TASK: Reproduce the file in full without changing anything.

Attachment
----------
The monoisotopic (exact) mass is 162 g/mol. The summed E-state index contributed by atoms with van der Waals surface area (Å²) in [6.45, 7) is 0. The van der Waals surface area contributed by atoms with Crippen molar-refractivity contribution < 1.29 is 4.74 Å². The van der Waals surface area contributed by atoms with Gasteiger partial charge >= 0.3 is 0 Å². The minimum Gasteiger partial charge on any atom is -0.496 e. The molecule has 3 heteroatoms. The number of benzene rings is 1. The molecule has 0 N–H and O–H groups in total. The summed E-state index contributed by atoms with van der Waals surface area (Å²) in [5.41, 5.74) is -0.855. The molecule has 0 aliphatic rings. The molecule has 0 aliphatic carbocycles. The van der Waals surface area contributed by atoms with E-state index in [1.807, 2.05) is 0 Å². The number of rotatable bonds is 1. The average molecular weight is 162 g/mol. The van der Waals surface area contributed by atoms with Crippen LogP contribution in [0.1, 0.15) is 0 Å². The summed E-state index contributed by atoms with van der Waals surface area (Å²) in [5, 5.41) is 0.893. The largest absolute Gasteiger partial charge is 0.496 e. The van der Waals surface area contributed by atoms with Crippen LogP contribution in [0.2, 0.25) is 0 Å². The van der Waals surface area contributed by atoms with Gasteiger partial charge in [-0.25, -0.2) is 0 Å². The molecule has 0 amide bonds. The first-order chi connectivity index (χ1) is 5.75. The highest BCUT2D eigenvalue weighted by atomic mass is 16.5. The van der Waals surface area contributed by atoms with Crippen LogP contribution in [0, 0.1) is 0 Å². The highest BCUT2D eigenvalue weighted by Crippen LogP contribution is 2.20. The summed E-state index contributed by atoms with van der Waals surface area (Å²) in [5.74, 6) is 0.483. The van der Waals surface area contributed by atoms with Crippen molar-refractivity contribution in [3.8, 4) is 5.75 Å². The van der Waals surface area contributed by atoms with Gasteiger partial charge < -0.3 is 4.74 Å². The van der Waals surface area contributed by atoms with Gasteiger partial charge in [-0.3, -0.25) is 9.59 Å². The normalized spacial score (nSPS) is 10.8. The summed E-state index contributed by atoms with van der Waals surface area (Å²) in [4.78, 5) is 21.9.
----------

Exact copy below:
The monoisotopic (exact) mass is 162 g/mol. The summed E-state index contributed by atoms with van der Waals surface area (Å²) in [6.45, 7) is 0. The van der Waals surface area contributed by atoms with Crippen molar-refractivity contribution < 1.29 is 4.74 Å². The van der Waals surface area contributed by atoms with Gasteiger partial charge >= 0.3 is 0 Å². The minimum Gasteiger partial charge on any atom is -0.496 e. The molecule has 3 heteroatoms. The number of benzene rings is 1. The molecule has 0 N–H and O–H groups in total. The summed E-state index contributed by atoms with van der Waals surface area (Å²) in [5.41, 5.74) is -0.855. The molecule has 0 aliphatic rings. The molecule has 0 aliphatic carbocycles. The van der Waals surface area contributed by atoms with E-state index in [1.807, 2.05) is 0 Å². The number of rotatable bonds is 1. The average molecular weight is 162 g/mol. The van der Waals surface area contributed by atoms with Crippen LogP contribution in [0.1, 0.15) is 0 Å². The summed E-state index contributed by atoms with van der Waals surface area (Å²) in [5, 5.41) is 0.893. The largest absolute Gasteiger partial charge is 0.496 e. The van der Waals surface area contributed by atoms with Crippen LogP contribution in [0.2, 0.25) is 0 Å². The van der Waals surface area contributed by atoms with Gasteiger partial charge in [-0.25, -0.2) is 0 Å². The molecule has 0 amide bonds. The first-order chi connectivity index (χ1) is 5.75. The highest BCUT2D eigenvalue weighted by atomic mass is 16.5. The van der Waals surface area contributed by atoms with Crippen LogP contribution in [0, 0.1) is 0 Å². The highest BCUT2D eigenvalue weighted by Crippen LogP contribution is 2.20. The summed E-state index contributed by atoms with van der Waals surface area (Å²) in [5.74, 6) is 0.483. The van der Waals surface area contributed by atoms with Crippen molar-refractivity contribution in [3.8, 4) is 5.75 Å². The van der Waals surface area contributed by atoms with Gasteiger partial charge < -0.3 is 4.74 Å². The van der Waals surface area contributed by atoms with Gasteiger partial charge in [-0.3, -0.25) is 9.59 Å². The normalized spacial score (nSPS) is 10.8. The summed E-state index contributed by atoms with van der Waals surface area (Å²) in [4.78, 5) is 21.9.